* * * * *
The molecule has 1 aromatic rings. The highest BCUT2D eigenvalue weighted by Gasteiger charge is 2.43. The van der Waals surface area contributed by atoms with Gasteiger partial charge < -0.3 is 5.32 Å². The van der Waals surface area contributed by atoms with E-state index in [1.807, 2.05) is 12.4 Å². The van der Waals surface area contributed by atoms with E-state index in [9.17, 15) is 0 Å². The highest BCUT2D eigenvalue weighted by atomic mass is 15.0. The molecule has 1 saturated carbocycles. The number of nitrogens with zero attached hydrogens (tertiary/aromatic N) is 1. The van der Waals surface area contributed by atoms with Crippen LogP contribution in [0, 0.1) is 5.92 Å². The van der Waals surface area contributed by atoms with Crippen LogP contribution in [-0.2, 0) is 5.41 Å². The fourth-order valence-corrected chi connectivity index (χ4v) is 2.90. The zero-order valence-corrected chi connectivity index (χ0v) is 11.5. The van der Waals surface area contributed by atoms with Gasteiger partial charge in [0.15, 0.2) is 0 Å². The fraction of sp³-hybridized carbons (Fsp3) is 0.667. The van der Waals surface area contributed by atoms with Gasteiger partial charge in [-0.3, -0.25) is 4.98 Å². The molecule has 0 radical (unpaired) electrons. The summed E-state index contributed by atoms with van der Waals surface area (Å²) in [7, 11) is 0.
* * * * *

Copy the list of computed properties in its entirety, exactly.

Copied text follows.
The molecule has 1 aromatic rings. The highest BCUT2D eigenvalue weighted by Gasteiger charge is 2.43. The van der Waals surface area contributed by atoms with Gasteiger partial charge < -0.3 is 5.32 Å². The van der Waals surface area contributed by atoms with E-state index in [1.807, 2.05) is 12.4 Å². The van der Waals surface area contributed by atoms with E-state index in [9.17, 15) is 0 Å². The highest BCUT2D eigenvalue weighted by atomic mass is 15.0. The molecule has 1 saturated carbocycles. The number of nitrogens with zero attached hydrogens (tertiary/aromatic N) is 1. The van der Waals surface area contributed by atoms with Crippen LogP contribution in [0, 0.1) is 5.92 Å². The van der Waals surface area contributed by atoms with Crippen LogP contribution in [-0.2, 0) is 5.41 Å². The fourth-order valence-corrected chi connectivity index (χ4v) is 2.90. The zero-order valence-corrected chi connectivity index (χ0v) is 11.5. The van der Waals surface area contributed by atoms with Gasteiger partial charge in [0.15, 0.2) is 0 Å². The fraction of sp³-hybridized carbons (Fsp3) is 0.667. The van der Waals surface area contributed by atoms with Gasteiger partial charge in [-0.3, -0.25) is 4.98 Å². The molecule has 0 radical (unpaired) electrons. The summed E-state index contributed by atoms with van der Waals surface area (Å²) in [7, 11) is 0.